Here comes the push to nationalize education

Ann Kane
Education reformer Michelle Rhee appeared on Fox News to denigrate Republican candidates running for president. She doesn't "understand why they're not talking about merit pay...tenure, and last-in-first-out" in their debates and campaign stops. Instead some have talked about dismantling the entire Department of Education. To which the social entrepreneur responds:

The notion that the answer is to get rid of the Department of Education and go back to local control is actually pretty ludicrous. What they're saying is that we should allow thousands of local school boards most of which are controlled by teachers' unions to dictate what's happening instead of setting a national standard for what is happening in our country which will make our kids competitive with kids internationally. I just think it's absolutely out of touch and it's the wrong focus.

Wow. Media-hyped, Republican governor backed Michelle Rhee wants the public schools in America to be run by a central governing body. She not only wants to take elected school boards out of the picture thus removing taxpayer say over how the schools operate, she also wants to "nationalize" the schools.

That can only mean one thing: a Department of Education which tells the states exactly how to run their business. From Teach for America to Harvard to The New Teacher Project to StudentsFirst, all of Rhee's work for the past 20 years has been to set up a framework to usher in the communizing of public education.

All but a few of the states have already adopted the Common Core standards issued by the DoEd. In and of themselves, the standards appear, well, standard; yet it's the federal issuance which should make us pay attention.

And who would disagree that unions are corrupt and removing ineffective teachers is a good thing? But remember, in order for Rhee's vision of a brave new education system to take effect she would have had to remove obstacles like teachers' unions and "bad teachers;" thus creating a more compliant education population.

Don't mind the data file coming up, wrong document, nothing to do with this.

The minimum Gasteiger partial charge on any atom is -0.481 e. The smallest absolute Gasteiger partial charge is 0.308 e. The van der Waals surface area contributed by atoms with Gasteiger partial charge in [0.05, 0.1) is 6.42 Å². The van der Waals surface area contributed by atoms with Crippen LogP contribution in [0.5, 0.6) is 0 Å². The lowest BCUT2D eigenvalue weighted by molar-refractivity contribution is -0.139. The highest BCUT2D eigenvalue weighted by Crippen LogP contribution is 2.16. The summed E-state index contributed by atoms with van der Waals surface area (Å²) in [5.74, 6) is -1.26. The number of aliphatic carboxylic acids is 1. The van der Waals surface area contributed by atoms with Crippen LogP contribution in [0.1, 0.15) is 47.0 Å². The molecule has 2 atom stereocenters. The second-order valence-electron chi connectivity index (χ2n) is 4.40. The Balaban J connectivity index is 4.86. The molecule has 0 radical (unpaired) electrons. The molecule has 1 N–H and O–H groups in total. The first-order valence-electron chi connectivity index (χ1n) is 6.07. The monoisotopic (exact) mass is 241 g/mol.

The rock star of education reform has been hard at work moving public education in the direction of a centralized department overseeing a vast network of schools. The only question left is who will run this ministry of education?

Read more Ann Kane at Potter Williams Report

Education reformer Michelle Rhee appeared on Fox News to denigrate Republican candidates running for president. She doesn't "understand why they're not talking about merit pay...tenure, and last-in-first-out" in their debates and campaign stops. Instead some have talked about dismantling the entire Department of Education. To which the social entrepreneur responds:

The notion that the answer is to get rid of the Department of Education and go back to local control is actually pretty ludicrous. What they're saying is that we should allow thousands of local school boards most of which are controlled by teachers' unions to dictate what's happening instead of setting a national standard for what is happening in our country which will make our kids competitive with kids internationally. I just think it's absolutely out of touch and it's the wrong focus.

Wow. Media-hyped, Republican governor backed Michelle Rhee wants the public schools in America to be run by a central governing body. She not only wants to take elected school boards out of the picture thus removing taxpayer say over how the schools operate, she also wants to "nationalize" the schools.

That can only mean one thing: a Department of Education which tells the states exactly how to run their business. From Teach for America to Harvard to The New Teacher Project to StudentsFirst, all of Rhee's work for the past 20 years has been to set up a framework to usher in the communizing of public education.

All but a few of the states have already adopted the Common Core standards issued by the DoEd. In and of themselves, the standards appear, well, standard; yet it's the federal issuance which should make us pay attention.

And who would disagree that unions are corrupt and removing ineffective teachers is a good thing? But remember, in order for Rhee's vision of a brave new education system to take effect she would have had to remove obstacles like teachers' unions and "bad teachers;" thus creating a more compliant education population.

The rock star of education reform has been hard at work moving public education in the direction of a centralized department overseeing a vast network of schools. The only question left is who will run this ministry of education?

Read more Ann Kane at Potter Williams Report